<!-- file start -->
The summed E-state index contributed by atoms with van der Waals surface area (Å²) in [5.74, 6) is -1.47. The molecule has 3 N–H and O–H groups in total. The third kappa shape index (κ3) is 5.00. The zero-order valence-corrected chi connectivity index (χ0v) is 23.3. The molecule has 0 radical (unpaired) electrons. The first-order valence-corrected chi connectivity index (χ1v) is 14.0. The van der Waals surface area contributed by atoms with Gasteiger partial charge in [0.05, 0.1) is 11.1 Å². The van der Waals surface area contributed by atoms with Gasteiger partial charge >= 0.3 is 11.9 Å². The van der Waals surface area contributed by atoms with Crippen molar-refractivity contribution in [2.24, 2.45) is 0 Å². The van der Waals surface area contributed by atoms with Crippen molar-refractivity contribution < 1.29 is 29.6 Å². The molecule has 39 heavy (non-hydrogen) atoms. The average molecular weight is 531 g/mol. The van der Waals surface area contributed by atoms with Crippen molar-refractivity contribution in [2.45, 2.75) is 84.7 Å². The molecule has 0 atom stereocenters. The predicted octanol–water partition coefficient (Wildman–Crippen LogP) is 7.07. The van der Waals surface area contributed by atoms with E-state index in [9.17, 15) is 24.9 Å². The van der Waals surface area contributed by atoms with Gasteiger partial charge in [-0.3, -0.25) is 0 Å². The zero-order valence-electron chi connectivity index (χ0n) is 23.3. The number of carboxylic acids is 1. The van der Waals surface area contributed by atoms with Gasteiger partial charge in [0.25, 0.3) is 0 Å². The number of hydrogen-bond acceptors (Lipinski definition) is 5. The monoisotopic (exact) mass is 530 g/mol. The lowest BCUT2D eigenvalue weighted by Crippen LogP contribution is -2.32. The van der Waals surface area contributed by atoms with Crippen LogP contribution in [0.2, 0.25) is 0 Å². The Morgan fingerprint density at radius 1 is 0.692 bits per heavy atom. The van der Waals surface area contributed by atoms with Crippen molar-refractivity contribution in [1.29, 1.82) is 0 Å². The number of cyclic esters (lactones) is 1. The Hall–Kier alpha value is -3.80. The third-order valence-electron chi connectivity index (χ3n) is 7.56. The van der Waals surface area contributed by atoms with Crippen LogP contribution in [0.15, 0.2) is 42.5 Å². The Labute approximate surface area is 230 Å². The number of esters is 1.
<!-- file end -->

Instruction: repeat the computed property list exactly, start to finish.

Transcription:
The summed E-state index contributed by atoms with van der Waals surface area (Å²) in [5.74, 6) is -1.47. The molecule has 3 N–H and O–H groups in total. The third kappa shape index (κ3) is 5.00. The zero-order valence-corrected chi connectivity index (χ0v) is 23.3. The molecule has 0 radical (unpaired) electrons. The first-order valence-corrected chi connectivity index (χ1v) is 14.0. The van der Waals surface area contributed by atoms with Gasteiger partial charge in [0.05, 0.1) is 11.1 Å². The van der Waals surface area contributed by atoms with Gasteiger partial charge >= 0.3 is 11.9 Å². The van der Waals surface area contributed by atoms with Crippen molar-refractivity contribution in [2.24, 2.45) is 0 Å². The van der Waals surface area contributed by atoms with Crippen molar-refractivity contribution < 1.29 is 29.6 Å². The molecule has 39 heavy (non-hydrogen) atoms. The average molecular weight is 531 g/mol. The van der Waals surface area contributed by atoms with Crippen molar-refractivity contribution in [2.45, 2.75) is 84.7 Å². The molecule has 0 atom stereocenters. The predicted octanol–water partition coefficient (Wildman–Crippen LogP) is 7.07. The van der Waals surface area contributed by atoms with E-state index in [9.17, 15) is 24.9 Å². The van der Waals surface area contributed by atoms with Gasteiger partial charge in [-0.3, -0.25) is 0 Å². The zero-order valence-electron chi connectivity index (χ0n) is 23.3. The number of carboxylic acids is 1. The van der Waals surface area contributed by atoms with Gasteiger partial charge in [0.25, 0.3) is 0 Å². The number of hydrogen-bond acceptors (Lipinski definition) is 5. The monoisotopic (exact) mass is 530 g/mol. The lowest BCUT2D eigenvalue weighted by Crippen LogP contribution is -2.32. The van der Waals surface area contributed by atoms with Crippen LogP contribution in [0.2, 0.25) is 0 Å². The Morgan fingerprint density at radius 1 is 0.692 bits per heavy atom. The van der Waals surface area contributed by atoms with Crippen molar-refractivity contribution in [1.29, 1.82) is 0 Å². The number of cyclic esters (lactones) is 1. The Hall–Kier alpha value is -3.80. The third-order valence-electron chi connectivity index (χ3n) is 7.56. The van der Waals surface area contributed by atoms with Crippen LogP contribution in [0.15, 0.2) is 42.5 Å². The Labute approximate surface area is 230 Å². The number of esters is 1.